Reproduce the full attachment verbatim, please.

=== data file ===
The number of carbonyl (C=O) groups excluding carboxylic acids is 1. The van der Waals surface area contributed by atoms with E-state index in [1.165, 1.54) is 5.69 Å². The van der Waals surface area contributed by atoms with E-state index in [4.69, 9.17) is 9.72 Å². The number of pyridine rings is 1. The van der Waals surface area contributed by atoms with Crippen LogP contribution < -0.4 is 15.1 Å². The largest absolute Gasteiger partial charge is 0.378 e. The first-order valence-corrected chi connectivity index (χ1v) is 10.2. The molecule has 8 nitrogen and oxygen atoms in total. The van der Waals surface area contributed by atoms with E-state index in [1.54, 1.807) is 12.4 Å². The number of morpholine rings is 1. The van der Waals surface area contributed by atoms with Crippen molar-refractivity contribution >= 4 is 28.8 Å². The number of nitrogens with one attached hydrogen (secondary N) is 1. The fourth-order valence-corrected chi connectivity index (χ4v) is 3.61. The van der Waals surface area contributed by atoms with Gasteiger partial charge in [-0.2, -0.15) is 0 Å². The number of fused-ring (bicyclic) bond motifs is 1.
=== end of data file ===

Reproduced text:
The number of carbonyl (C=O) groups excluding carboxylic acids is 1. The van der Waals surface area contributed by atoms with E-state index in [1.165, 1.54) is 5.69 Å². The van der Waals surface area contributed by atoms with E-state index in [4.69, 9.17) is 9.72 Å². The number of pyridine rings is 1. The van der Waals surface area contributed by atoms with Crippen LogP contribution < -0.4 is 15.1 Å². The largest absolute Gasteiger partial charge is 0.378 e. The first-order valence-corrected chi connectivity index (χ1v) is 10.2. The molecule has 8 nitrogen and oxygen atoms in total. The van der Waals surface area contributed by atoms with E-state index in [1.54, 1.807) is 12.4 Å². The number of morpholine rings is 1. The van der Waals surface area contributed by atoms with Crippen molar-refractivity contribution >= 4 is 28.8 Å². The number of nitrogens with one attached hydrogen (secondary N) is 1. The fourth-order valence-corrected chi connectivity index (χ4v) is 3.61. The van der Waals surface area contributed by atoms with Gasteiger partial charge in [-0.2, -0.15) is 0 Å². The number of fused-ring (bicyclic) bond motifs is 1.